SMALL ARMS IN WEHRMACHT

FG42.jpg

The FG 42 (German: Fallschirmjägergewehr 42, “paratrooper rifle 42”) is a selective-fire automatic rifle produced in Germany during World War II. The weapon was developed specifically for the use of the Fallschirmjäger airborne infantry in 1942 and was used in very limited numbers until the end of the war.

It combined the characteristics and firepower of a light machine gun in a lightweight form no larger than the standard-issue Kar 98k bolt-action rifle. Considered one of the most advanced weapon designs of World War II, the FG 42 influenced post-war small arms development, and most of its design was copied by the US Army when they developed the M60 machine gun.

The weapon system underwent continuous development. Its expedited development, remedial changes to the original design and ever-changing Luftwaffe requirements resulted in a myriad of variants. Post-war literature typically identifies three versions, however the Germans did not give them separate designations; the “Model I”, “Model II” and “Model III” were never officially referenced and period documents simply refer to the weapon as the “FG 42”, and the reference was always made to the latest production model.

FG 42

45 comments

  1. ᛋᛉᚺ|ᛟᚾ · May 14, 2017

    Yes, these amazing predecessors.

    1) The Assault Rifle select-fire configuration (Not to be confused with Automatic Rifle Designation). The primary weapon of choice adopted by all armed forces of the world. Note that the Russian AK47 was engineered in retaliation to the STG44 considering how effective it was at mowing down Soviet soldiers, at the time who could only respond with single fire weaponry.

    2) I don’t have to emphasize to how indispensable Infrared illuminated nightvision has become for both warfighter and hunter alike. We human beings do not have inherent naturally occurring ambient light illumination whatsoever! Despite what some delusional Autists might claim.

    *Fun fact during WW2 there was a wide rumor among the British that eating carrots would permit Anti-Aircraft Gunners to shoot down German planes in the dark.

    3) The MG3 was so versatile it was copied by the U.S. for use by the U.S.M.C., although widely replaced by the M249 SAWS and HK121 for the Bundeswehr. More importantly the role of belt fed machine guns LMGs to modern fire team configurations or more specifically the Automatic Rifleman class to the U.S. and the Waffenspezialist class with German armed forces.

    Mauser Engineers who worked with the Sturmgewehr projeckt during WW2 continued their work with Heckler & Koch post WW2 to this day. H&K Firearms are the living descendants of this legacy.

    Liked by 1 person

    • vikinglifeblog · May 14, 2017

      Thanks. About Heckler & Koch G3 (known as M75 in Denmark)
      The origin of this rifle can be traced back to the final years of World War II when Mauser engineers at the Light Weapon Development Group (Abteilung 37) at Oberndorf am Neckar designed the MKb Gerät 06 (Maschinenkarabiner Gerät 06 or “machine carbine device 06”) prototype assault rifle chambered for the intermediate 7.92×33mm Kurz cartridge, first with the Gerät 06 model using a roller-locked short recoil mechanism originally adapted from the MG 42 machine gun but with a fixed barrel and conventional gas-actuated piston rod. It was realized that with careful attention to the mechanical ratios, the gas system could be omitted. The resultant weapon, the Gerät 06H (the “H” suffix is an abbreviation for halbverriegelt or “half-locked”) was assigned the designation StG 45(M) (Sturmgewehr 45(M) or assault rifle) but was not produced in any significant numbers and the war ended before the first production rifles were completed.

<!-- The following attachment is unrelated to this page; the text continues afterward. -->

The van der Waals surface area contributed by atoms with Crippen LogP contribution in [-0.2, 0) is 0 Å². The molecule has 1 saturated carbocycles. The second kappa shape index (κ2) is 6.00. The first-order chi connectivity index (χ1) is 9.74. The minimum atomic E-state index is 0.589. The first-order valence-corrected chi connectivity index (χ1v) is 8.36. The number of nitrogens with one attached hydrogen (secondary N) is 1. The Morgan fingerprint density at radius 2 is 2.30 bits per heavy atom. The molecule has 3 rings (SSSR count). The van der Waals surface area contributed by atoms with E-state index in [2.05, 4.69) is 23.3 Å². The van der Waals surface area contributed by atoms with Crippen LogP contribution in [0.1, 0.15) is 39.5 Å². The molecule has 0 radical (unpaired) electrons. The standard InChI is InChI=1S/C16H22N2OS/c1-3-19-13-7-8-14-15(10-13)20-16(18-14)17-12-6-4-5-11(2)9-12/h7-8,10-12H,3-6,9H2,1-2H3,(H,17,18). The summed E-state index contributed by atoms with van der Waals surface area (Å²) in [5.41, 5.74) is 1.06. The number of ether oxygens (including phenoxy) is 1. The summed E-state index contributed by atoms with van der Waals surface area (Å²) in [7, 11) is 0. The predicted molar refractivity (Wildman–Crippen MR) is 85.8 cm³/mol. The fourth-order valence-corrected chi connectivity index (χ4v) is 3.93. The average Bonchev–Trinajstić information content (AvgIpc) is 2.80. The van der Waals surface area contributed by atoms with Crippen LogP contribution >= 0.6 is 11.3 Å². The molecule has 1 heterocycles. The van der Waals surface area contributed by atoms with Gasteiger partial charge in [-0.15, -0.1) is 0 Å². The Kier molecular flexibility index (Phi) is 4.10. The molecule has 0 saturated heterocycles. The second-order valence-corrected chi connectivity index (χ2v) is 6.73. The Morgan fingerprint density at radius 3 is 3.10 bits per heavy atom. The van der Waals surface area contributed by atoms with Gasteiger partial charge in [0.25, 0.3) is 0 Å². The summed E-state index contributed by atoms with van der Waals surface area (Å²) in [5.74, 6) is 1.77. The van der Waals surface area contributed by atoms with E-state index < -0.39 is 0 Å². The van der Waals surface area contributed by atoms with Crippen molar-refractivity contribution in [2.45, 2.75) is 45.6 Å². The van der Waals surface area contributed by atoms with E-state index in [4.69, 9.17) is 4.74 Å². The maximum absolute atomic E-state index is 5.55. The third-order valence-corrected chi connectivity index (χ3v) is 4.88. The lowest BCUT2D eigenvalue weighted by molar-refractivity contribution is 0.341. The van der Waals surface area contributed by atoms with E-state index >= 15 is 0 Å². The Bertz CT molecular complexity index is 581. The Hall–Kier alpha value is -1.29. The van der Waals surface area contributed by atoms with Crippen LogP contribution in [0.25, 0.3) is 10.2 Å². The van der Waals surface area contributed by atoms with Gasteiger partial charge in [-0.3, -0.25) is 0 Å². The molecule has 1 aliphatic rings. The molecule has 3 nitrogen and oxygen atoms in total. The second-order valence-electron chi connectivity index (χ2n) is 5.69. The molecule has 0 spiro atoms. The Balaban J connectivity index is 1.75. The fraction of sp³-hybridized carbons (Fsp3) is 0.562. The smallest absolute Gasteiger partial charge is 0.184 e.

Sturmgewehr 45

      The German technicians involved in developing the Sturmgewehr 45 continued their research in France at CEAM. The StG45 mechanism was modified by Ludwig Vorgrimler and Theodor Löffler at the Mulhouse facility between 1946 and 1949. Three versions were made, chambered in .30 Carbine, 7.92×33mm Kurz as well as the 7.65×35mm cartridge developed by Cartoucherie de Valence and adopted in 1948. A 7.5×38mm cartridge using a partial aluminium bullet was abandoned in 1947. Löffler’s design, designated the Carabine Mitrailleuse Modèle 1950, was retained for trials among 12 different prototypes designed by CEAM, MAC, and MAS. Vorgrimler later went to work at CETME in Spain and developed the line of CETME automatic rifles.
      Germany eventually purchased the license for the CETME design and manufactured the Heckler & Koch G3 as well as an entire line of weapons built on the same system, one of the most famous being the MP5.

      In 1950, Vorgrimler moved to Spain where he created the LV-50 rifle chambered for the Kurz cartridge and later, the proprietary 7.92×40mm CETME M53 round. At this point, the rifle was renamed the Modelo 2. The Modelo 2 drew the attention of the West German Border Guards (Bundesgrenzschutz), who sought to re-equip the newly formed national defense forces. Not willing to accept a cartridge outside of the NATO specification, the Germans asked CETME to develop a 7.62×51mm version of the rifle. The resulting CETME Model A was chambered for the 7.62×51mm CETME cartridge which was identical in chamber dimensions but had a reduced-power load compared to the 7.62×51mm NATO round. Further development of the rifle with input from H&K produced the CETME Model B which received several modifications, including the ability to fire from a closed bolt in both semi-automatic and automatic firing modes, a new perforated sheet metal handguard (the folding bipod had been the foregrip in previous models), improved ergonomics and a slightly longer barrel with a 22 mm rifle grenade launcher guide. In 1958, this rifle was accepted into service with the Spanish Army as the Modelo 58, using the 7.62×51mm CETME round.